A quick Internet search of “crypto” will bring up several options. It seems like every day. There’s another altcoin promising things like better security and faster transaction times.
Several critical pieces of information before trading
Crypto trading is unregulated.
First off, it’s important to remember that cryptocurrency trading is currently unregulated. With other asset classes, such as the stock market, traders are regulated by the SEC in the US or ASIC in Australia.
Cryptocurrency exchanges are privately run businesses that set their terms for trading – while some exchanges do have rules against certain types of trading activity (such as insider trading), these rules are not supported by law. This lack of regulation also means that your cryptocurrency is at risk from hackers – many exchanges have fallen victim to large-scale attacks, resulting in the loss of customer funds. It’s up to you as an investor (or trader) to ensure that you choose an exchange that has robust security measures in place before signing up, accessing your account and depositing any currency.
There are multiple types of crypto.
Secondly, remember that there are multiple types of cryptocurrencies out there on the market today. While Bitcoin is still the largest cryptocurrency by market cap, it is estimated that almost half of all altcoins have no material value whatsoever. Before deciding on a particular altcoin for consideration, it’s essential to understand why it exists, what problems it’s trying to solve and whether the token has any real-world use cases which will affect its demand as a tradable commodity.
Understanding what makes one altcoin different from another is key to avoiding scams – many altcoins are sold through initial coin offerings (ICOs), which promise unreasonable returns for investors who back the project early on. Unfortunately, most of these projects end up being little more than a money grab by a small group of people with no intention of actually developing anything that benefits society or disrupts an existing business model.
Understand how crypto trading works
Lastly, make sure you understand how cryptocurrency trading works before you sign up for an exchange. Crypto exchanges let users buy and sell cryptocurrencies at a set price point determined by supply and demand in the market – this is called “market order” trading.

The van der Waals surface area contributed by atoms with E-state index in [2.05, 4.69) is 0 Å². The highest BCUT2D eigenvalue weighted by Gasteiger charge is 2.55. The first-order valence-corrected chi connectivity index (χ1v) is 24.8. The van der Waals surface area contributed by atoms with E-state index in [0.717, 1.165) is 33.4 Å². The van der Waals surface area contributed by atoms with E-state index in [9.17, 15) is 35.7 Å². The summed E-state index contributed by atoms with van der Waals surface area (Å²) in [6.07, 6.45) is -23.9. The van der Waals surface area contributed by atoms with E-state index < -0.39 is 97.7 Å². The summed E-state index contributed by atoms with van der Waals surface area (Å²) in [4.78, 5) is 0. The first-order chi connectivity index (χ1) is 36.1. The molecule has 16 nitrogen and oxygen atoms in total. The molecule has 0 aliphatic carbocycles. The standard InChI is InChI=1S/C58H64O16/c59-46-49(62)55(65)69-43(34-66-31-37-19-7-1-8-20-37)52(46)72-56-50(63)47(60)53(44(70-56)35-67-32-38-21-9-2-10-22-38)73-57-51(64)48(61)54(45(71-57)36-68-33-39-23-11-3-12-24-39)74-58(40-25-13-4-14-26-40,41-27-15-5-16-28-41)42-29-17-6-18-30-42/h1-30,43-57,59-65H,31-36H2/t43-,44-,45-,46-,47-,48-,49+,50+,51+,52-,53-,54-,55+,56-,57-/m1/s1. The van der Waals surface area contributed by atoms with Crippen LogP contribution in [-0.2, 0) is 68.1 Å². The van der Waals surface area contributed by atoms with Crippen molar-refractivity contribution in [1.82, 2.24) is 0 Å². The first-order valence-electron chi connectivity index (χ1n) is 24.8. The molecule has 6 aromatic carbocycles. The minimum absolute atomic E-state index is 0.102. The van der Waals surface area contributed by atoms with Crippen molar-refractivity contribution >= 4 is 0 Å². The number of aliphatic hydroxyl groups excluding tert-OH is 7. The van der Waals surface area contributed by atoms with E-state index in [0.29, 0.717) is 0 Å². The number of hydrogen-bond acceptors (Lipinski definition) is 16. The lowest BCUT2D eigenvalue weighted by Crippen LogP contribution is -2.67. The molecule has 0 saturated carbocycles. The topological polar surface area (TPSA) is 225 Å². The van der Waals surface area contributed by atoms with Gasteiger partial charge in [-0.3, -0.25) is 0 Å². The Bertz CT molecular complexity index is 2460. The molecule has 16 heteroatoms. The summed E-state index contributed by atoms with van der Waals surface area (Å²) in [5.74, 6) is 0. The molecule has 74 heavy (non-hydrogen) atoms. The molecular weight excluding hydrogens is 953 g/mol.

Alternatively, traders can place “limit orders,” which set a specific price point for buying or selling currency – this is where the currency will be snapped up by whichever exchange user places their order first. While limit orders are often called “buy” or “sell” orders, it’s important not to get these terms mixed up. When you click on a buy/sell button in your account, you’re putting through a market order – so if you choose to buy 1BTC at a rate of $9000, you’ll be purchasing all available BTC at that price point before the market corrects itself and allows other users to fill your order.
If you still think trading cryptocurrency is right for you, don’t forget that you’ll need a wallet to store the currency in! Many exchanges offer some form of wallet with their service, but it’s generally recommended that you use a third-party wallet app such as Bitcoin Core or Jaxx Wallet if you can. These wallets can be downloaded for free from the App Store and Google Play, respectively.
Remember: cryptocurrency is a risky business, so get educated before signing up to an exchange and depositing any of your hard-earned cash into digital tokens. If this sounds like too much of a headache or you just want to stick with investing in Bitcoin, for the time being, don’t forget that there are Bitcoin IRA options available which allow individuals to buy Bitcoin without going through a cumbersome signup process. And finally, make sure you get your finances in order before making any significant financial decisions.